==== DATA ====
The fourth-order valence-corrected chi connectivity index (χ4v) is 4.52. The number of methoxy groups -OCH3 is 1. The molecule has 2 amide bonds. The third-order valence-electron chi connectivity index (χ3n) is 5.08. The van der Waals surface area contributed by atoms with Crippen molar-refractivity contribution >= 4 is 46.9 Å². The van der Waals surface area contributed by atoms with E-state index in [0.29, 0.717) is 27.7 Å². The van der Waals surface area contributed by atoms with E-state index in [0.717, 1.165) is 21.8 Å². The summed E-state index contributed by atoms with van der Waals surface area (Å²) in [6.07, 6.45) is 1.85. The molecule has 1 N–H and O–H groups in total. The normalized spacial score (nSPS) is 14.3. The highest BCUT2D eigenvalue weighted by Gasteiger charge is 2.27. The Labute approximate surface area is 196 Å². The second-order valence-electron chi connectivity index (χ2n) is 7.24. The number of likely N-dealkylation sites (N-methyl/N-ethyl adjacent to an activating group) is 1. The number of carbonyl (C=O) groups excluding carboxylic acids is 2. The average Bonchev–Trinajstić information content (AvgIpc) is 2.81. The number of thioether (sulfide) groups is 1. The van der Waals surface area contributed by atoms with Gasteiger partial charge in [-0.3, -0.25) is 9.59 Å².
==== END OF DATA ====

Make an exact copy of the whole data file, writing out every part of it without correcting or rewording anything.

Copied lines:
The fourth-order valence-corrected chi connectivity index (χ4v) is 4.52. The number of methoxy groups -OCH3 is 1. The molecule has 2 amide bonds. The third-order valence-electron chi connectivity index (χ3n) is 5.08. The van der Waals surface area contributed by atoms with Crippen molar-refractivity contribution >= 4 is 46.9 Å². The van der Waals surface area contributed by atoms with E-state index in [0.29, 0.717) is 27.7 Å². The van der Waals surface area contributed by atoms with E-state index in [0.717, 1.165) is 21.8 Å². The summed E-state index contributed by atoms with van der Waals surface area (Å²) in [6.07, 6.45) is 1.85. The molecule has 1 N–H and O–H groups in total. The normalized spacial score (nSPS) is 14.3. The highest BCUT2D eigenvalue weighted by Gasteiger charge is 2.27. The Labute approximate surface area is 196 Å². The second-order valence-electron chi connectivity index (χ2n) is 7.24. The number of likely N-dealkylation sites (N-methyl/N-ethyl adjacent to an activating group) is 1. The number of carbonyl (C=O) groups excluding carboxylic acids is 2. The average Bonchev–Trinajstić information content (AvgIpc) is 2.81. The number of thioether (sulfide) groups is 1. The van der Waals surface area contributed by atoms with Gasteiger partial charge in [-0.3, -0.25) is 9.59 Å².